A stage 10 time trial
Week two kicks off with the only individual time trial of the 2019 Vuelta, a stage likely to be among the most important of the whole race.
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There will be plenty of specialists against the clock targeting a stage victory, including Nelson Oliveira (Movistar), the recently crowned silver medallist at the European Games; former time trial world champions Tony Martin (Jumbo-Visma) and Vasil Kyrienka (Ineos); and Thomas De Gendt (Lotto-Soudal), who will be be a contender if he can recapture the form that saw him claim in the time trial stage of the Tour de France earlier this year, which, incidentally, was also held in Pau.
But of primary interest will be how the top GC riders perform. It is widely expected that Primož Roglič (Jumbo-Visma) will end the stage as overall lead, thanks to his superior time trialling skills.
The big question is how well can his rivals limit their losses to him? Miguel Ángel López (Astana), Nairo Quintana and Alejandro Valverde (both Movistar) all lie within 20 seconds of each other on GC, and aren’t great against the clock. Over the course of the 36.2km undulating kilometres in Pau, those gaps are likely to grow much bigger, with the losers potentially left with too much time to regain to win the Vuelta.
Three more mountain top finishes
There aren’t quite as many summit finishes at there were in the first week, with just Friday’s stage 13, Sunday’s stage 15 and Monday’s stage 16 featuring a finish in the heavens, but each of these stages look set to be crucial thanks to the severity of the terrain that precedes the final climbs.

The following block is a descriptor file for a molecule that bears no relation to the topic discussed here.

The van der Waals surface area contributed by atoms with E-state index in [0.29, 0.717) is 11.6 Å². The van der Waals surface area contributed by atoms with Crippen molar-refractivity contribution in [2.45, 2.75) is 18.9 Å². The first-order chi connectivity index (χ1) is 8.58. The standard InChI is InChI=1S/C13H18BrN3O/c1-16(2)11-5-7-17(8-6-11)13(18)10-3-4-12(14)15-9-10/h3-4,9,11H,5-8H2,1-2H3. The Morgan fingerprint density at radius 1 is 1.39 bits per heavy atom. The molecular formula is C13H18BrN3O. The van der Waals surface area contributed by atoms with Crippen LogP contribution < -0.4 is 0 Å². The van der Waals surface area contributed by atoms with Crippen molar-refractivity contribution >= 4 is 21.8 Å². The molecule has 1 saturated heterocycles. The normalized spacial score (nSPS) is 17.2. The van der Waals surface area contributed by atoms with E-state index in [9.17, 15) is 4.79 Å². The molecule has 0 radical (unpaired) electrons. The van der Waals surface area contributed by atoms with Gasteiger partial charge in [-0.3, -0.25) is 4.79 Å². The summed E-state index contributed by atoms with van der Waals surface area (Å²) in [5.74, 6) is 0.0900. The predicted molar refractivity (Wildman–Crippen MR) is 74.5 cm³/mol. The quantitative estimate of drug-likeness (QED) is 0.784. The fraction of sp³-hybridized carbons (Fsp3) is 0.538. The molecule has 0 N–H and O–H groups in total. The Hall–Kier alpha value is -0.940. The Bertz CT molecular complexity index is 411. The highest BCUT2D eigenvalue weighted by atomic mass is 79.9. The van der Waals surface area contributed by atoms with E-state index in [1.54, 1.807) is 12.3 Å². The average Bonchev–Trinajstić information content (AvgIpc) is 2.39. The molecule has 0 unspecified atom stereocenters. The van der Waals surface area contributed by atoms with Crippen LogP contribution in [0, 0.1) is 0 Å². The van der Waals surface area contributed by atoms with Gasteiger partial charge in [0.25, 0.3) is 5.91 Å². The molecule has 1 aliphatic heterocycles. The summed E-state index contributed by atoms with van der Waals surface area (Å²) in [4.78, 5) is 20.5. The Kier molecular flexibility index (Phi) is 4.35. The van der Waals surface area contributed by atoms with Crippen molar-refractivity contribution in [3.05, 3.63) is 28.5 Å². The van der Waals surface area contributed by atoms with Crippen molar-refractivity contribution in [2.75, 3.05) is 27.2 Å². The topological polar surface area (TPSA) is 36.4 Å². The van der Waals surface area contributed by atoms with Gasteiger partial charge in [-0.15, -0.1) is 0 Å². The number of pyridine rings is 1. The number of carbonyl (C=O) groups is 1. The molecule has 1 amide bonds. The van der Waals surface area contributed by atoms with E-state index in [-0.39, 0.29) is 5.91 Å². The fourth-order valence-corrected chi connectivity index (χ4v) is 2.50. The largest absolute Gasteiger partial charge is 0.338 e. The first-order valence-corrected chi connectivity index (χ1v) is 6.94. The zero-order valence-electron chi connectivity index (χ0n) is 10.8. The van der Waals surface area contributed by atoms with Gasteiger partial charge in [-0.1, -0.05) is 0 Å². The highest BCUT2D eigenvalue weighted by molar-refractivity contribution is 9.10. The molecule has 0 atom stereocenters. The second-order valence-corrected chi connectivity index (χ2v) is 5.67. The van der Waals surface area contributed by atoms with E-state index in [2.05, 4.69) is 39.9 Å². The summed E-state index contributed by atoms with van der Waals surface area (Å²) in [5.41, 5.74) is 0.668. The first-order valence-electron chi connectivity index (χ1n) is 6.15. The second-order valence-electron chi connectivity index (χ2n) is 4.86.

Stage 13 features no less than seven categorised climbs, more than any other at this year’s Vuelta. Although none of the first six climbs are rated any tougher than category two, the sheer volume of climbing will mean that whatever is left of the peloton will already be exhausted by the time it reaches the foot of the fearsomely steep Alto de los Muchachos – a climb where even an on-form Chris Froome was made to look human on its debut Vuelta appearance in 2017.
There may be fewer climbs on stage 15, but it looks set to be an even tougher day of racing, with all four of the mountains tackled ranked as category one.
Finally, stage 16 features the longest – and arguably the toughest – finish of them all, a 17.8km slog up the Alto de la Cubilla, a new climb that has never before been visited in the Vuelta.
These are full-on mountain stages, which demand strong legs throughout the day and not just short, intense efforts on the final climb. Contenders that have impressed during the summit finishes that characterised the first week may be found out here.
Will Movistar work together?
One of the more unpredictable elements going into the second week is how the Movistar riders will approach the race.
With Nairo Quintana currently leading the race and Alejandro Valverde closely behind in fourth at 20 seconds, they’re theoretically very well placed on GC, but will likely find themselves with ground to make up on Primož Roglič after the time trial.
Will both riders work together? At times last week they formed a lethal unit, such as during stage nine’s day in the Pyrenees when Valverde dutifully followed wheels to allow Quintana to take the red jersey.
But at other times they’ve actively worked against each other, and there are still signs of discord in the team. Marc Soler might have agreed to sacrifice his personal ambition on stage nine and drop back to help Quintana out, but he certainly wasn’t happy about it, and make a public display of discontent at being instructed by his team to do so.